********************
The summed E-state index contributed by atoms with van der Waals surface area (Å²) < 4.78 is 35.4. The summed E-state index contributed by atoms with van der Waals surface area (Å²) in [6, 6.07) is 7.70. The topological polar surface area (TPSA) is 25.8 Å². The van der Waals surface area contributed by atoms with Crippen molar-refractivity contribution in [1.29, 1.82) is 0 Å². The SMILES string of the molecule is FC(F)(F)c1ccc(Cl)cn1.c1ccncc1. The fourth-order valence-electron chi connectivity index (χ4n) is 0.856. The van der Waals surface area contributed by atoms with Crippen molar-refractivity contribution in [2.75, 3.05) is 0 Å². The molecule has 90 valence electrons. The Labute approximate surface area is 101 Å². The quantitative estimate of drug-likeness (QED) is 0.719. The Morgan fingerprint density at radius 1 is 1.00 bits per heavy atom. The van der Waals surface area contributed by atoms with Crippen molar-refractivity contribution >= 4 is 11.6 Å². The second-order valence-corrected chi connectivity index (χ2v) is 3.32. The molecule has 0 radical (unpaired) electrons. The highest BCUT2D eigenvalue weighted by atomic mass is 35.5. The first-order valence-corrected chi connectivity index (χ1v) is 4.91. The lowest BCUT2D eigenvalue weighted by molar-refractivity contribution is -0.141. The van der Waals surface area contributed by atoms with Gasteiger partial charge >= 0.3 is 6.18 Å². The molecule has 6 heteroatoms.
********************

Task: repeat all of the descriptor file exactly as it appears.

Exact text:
The summed E-state index contributed by atoms with van der Waals surface area (Å²) < 4.78 is 35.4. The summed E-state index contributed by atoms with van der Waals surface area (Å²) in [6, 6.07) is 7.70. The topological polar surface area (TPSA) is 25.8 Å². The van der Waals surface area contributed by atoms with Crippen molar-refractivity contribution in [1.29, 1.82) is 0 Å². The SMILES string of the molecule is FC(F)(F)c1ccc(Cl)cn1.c1ccncc1. The fourth-order valence-electron chi connectivity index (χ4n) is 0.856. The van der Waals surface area contributed by atoms with Crippen molar-refractivity contribution in [2.75, 3.05) is 0 Å². The molecule has 90 valence electrons. The Labute approximate surface area is 101 Å². The quantitative estimate of drug-likeness (QED) is 0.719. The Morgan fingerprint density at radius 1 is 1.00 bits per heavy atom. The van der Waals surface area contributed by atoms with Crippen molar-refractivity contribution >= 4 is 11.6 Å². The second-order valence-corrected chi connectivity index (χ2v) is 3.32. The molecule has 0 radical (unpaired) electrons. The highest BCUT2D eigenvalue weighted by atomic mass is 35.5. The first-order valence-corrected chi connectivity index (χ1v) is 4.91. The lowest BCUT2D eigenvalue weighted by molar-refractivity contribution is -0.141. The van der Waals surface area contributed by atoms with Gasteiger partial charge >= 0.3 is 6.18 Å². The molecule has 6 heteroatoms.